The dispute stems from a $2.25 million loan Eck made to Land’or toward its purchase of the former Lightfoot Plantation resort in Williamsburg in 2004. Land’or lost the property to foreclosure in 2011. It’s now under new ownership and known as Colonial Crossings.

Eck sued Land’or International, several of its affiliates and its top executives, John Holt III and Ronald Holt, after the loan went into default. The loan agreement had a default interest rate of 25 percent, and the balance ballooned to more than $6 million, court filings show.

With a trial on the matter set for this week, Land’or International filed for Chapter 11 bankruptcy on June 6. The Eck claims were by far the company’s largest debt listed in its bankruptcy filing.

In light of the pending settlement that would extinguish the bulk of its debt, Land’or asked last week to be released from its Chapter 11 case.

John Holt has not returned several messages in recent weeks.

Land’or’s attorney Dawn Stewart of Washington, D.C. declined to comment last week.

The churches are represented by Richmond attorney Chris Habenicht of Hopson, Habenicht and Cave. He declined to comment on the case.

Additional legal issues, however, continue to hover over the company and the Holts.

In April, more than 50 Land’or timeshare customers filed a case against the company and Club Land’or. They claim fraud and violations of state consumer protection laws related to the sale of Bahamas resort timeshares. Among other claims, the case alleges that the resort, built in 1982, is not being maintained and that fees paid by the timeshare customers are not being used as promised by the company for upkeep of the property.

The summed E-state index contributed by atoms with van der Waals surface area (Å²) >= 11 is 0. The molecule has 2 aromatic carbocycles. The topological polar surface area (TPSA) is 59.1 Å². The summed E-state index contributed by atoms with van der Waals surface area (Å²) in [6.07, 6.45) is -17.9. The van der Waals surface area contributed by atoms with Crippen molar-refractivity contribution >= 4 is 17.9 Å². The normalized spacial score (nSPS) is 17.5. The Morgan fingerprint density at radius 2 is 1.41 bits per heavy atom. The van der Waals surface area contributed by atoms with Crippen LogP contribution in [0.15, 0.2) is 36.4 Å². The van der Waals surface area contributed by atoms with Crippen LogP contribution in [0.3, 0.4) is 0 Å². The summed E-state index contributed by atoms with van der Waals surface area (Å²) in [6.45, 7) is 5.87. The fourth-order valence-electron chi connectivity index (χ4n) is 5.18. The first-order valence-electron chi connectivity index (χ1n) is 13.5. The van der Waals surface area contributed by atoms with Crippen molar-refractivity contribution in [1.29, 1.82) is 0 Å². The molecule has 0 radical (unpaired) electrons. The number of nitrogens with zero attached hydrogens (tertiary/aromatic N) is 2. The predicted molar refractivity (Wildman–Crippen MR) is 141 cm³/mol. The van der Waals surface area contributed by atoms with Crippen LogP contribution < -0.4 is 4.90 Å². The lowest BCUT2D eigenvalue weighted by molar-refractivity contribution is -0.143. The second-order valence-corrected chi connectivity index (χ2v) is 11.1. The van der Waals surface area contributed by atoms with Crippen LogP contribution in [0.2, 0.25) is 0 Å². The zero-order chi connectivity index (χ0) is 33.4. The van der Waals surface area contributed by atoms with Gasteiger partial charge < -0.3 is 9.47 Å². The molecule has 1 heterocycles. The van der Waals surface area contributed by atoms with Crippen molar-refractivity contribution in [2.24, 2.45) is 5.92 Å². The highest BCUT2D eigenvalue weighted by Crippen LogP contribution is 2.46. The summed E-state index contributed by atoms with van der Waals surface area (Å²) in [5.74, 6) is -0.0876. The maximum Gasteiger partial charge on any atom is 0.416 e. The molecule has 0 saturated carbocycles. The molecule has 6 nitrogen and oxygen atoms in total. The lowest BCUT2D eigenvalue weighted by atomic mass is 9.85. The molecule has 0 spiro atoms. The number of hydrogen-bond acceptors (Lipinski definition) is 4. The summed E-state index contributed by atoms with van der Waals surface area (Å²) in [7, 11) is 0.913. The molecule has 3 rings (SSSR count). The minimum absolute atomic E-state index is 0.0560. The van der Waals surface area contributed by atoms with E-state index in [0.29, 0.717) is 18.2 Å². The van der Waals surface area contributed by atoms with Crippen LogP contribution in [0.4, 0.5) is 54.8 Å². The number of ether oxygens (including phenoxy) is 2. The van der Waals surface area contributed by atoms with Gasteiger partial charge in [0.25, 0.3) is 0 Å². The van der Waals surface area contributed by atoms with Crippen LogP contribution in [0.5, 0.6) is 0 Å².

The case seeks more than $750,000 in damages. A trial for the case is pending in Henrico County Circuit Court. Land’or is pushing for it to be dismissed.

Land’or CEO John Holt and his brother, company president Ronald Holt, are also being sued in two federal cases in New York. Those suits are related to personal guarantees the Holts made on timeshare receivables loans to lender Resort Funding LLC.

One of the Resort Funding cases is a dispute over timeshare payments from the former Williamsburg property. The other is for receivables from the Bahamas resort.  The loan agreements leave the Holts on the hook as guarantors to Resort Funding if payments from customers aren’t collected.

Land’or and its affiliates also have numerous collections efforts and garnishments against its customers on file in Henrico County courts.

Robert Barrer, a New York attorney representing Resort Funding, said Land’or’s bankruptcy has no bearing on the two federal court cases.

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Fabiola Salinas
Fabiola Salinas
8 years ago

Most timeshare companies are taking advantage of people, often those who are more vulnerable and less able to resist hard sales tactics. I have heard of many cases where maintenance costs rise well above inflation. It would appear the timeshare companies lock people into contracts and then drive up their profits though increased maintenance charges. It would be good to see legislation whereby timeshare companies can only charge “reasonable” maintenance costs and not use this annual fee to fleece people’s bank accounts